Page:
Special Feature: Reba McEntire Profile [1990] [480i] [1.33:1] [1:56] This is basically an extension of the “TREMORS Featurette,” but where we concentrate on the actor Reba McEntire and his involvement on the film, and we especially see Reba actually in action in excerpts from the film ‘TREMORS’ and we also see in depth interviews with Reba throughout the promo. This is more of a Universal Pictures studio promo feature to promote the film ‘TREMORS.’

Finally, this Universal Pictures UK release of ‘TREMORS’ was not a box office success upon its originally theatrical release. It took time and cult fan enthusiasm for the film like this to gain as much attraction as it eventually ended up achieving. Thanks to a solid performances and some genuinely funny comedy, the film managed to achieve a timeless feel that makes it a perfect catalogue title to release on Blu-ray, which helps with the stunning camera work is pretty spectacular as it mixes in some good horror film puns and even pays homage to Sam Raimi's 'Evil Dead' now and again. ‘TREMORS’ is, after all, the type of popcorn entertainment that was meant to be purchased and enjoyed with a six-pack of cheap beer and a big bag of sweet popcorn. People remember ‘TREMORS’ fondly because, while the film has enough edge-of-the-seat moments, it also gives viewers an opportunity to relax. The characters are all likeable; there are no uncomfortable factions, power-struggles, or two-legged villains. The humans don't do stupid things in the name of greed; survival is their lone goal and ‘TREMORS’ remains a fresh and engaging experience. Highly Recommended!

Andrew C. Miller – Your Ultimate No.1 Film Fan
Le Cinema Paradiso
WARE, United Kingdom
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on 10 July 2005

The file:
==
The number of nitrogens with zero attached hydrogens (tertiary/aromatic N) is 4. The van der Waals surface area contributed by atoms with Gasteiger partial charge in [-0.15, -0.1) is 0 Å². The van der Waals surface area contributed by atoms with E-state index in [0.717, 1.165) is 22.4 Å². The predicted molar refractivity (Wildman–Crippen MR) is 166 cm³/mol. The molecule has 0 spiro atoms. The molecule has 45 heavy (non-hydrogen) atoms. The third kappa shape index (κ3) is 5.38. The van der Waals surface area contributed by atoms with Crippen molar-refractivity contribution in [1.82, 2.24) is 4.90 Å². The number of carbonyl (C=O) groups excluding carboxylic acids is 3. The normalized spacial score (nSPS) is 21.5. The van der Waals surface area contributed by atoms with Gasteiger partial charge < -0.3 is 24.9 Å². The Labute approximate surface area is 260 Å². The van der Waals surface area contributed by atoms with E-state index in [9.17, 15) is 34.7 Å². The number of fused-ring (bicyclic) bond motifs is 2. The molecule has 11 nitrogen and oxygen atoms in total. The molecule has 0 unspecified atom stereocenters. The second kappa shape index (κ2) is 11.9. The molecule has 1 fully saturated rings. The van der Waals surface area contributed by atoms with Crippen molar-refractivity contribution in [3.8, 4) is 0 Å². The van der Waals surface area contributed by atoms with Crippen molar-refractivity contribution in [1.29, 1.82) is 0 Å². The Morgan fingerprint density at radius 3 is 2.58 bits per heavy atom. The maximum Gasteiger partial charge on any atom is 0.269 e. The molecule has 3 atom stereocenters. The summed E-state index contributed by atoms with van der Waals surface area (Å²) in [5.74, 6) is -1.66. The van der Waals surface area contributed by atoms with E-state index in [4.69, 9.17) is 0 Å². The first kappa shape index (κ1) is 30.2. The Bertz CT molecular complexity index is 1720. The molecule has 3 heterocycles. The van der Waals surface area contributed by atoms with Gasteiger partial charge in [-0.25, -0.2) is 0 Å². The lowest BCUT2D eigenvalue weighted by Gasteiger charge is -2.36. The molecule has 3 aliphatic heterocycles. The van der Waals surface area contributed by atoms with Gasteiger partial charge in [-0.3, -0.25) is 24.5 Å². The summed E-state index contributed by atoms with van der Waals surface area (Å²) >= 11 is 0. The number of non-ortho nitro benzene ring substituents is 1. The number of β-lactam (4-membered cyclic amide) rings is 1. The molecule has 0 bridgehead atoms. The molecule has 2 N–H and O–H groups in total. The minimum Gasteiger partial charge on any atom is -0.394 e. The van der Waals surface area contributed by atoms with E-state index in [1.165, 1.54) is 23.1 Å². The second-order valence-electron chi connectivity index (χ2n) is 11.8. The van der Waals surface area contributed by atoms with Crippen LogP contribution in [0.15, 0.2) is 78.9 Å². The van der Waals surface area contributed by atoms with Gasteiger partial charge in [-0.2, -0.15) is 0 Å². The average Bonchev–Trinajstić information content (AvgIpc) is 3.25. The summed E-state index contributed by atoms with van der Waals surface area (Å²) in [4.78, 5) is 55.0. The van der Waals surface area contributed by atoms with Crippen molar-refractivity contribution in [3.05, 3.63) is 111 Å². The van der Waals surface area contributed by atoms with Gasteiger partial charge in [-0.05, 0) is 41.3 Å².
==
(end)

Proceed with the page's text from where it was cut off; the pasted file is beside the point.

A very cool film, a real gem of a film. This is no hollywood blockbuster with a big budget and top of the line special effects, but this is pure fun. This feels like a B horror film from bygone years but has plenty of humour in it too and doesn't take itself seriously.
This is actually a collectors edition and comes complete with production notes, trailer but best of all over 50 minutes making of with interviews with the director, producers and special effects teams. Which leads a good insight into the movies idea and special effects shots.
So if your a fan or yet to experience this great film I suggest you get this now, as this shows how films can be fun on a low budget!
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on 7 April 2006
Quite simply a classic.
A horror comedy master class. If you enjoyed shawn of the dead then you will love this, very much the definition of horror comedy.
It could of gone horribly wrong when a group of executives got together and decided to do a land based version of Jaws, but the idea is saved by a fantastic script, awsome acting and jaw busting effects, well they were then, but in an industry over populated by cringe worthy computer effects, Tremors hold its own beautify with some plush modle effects.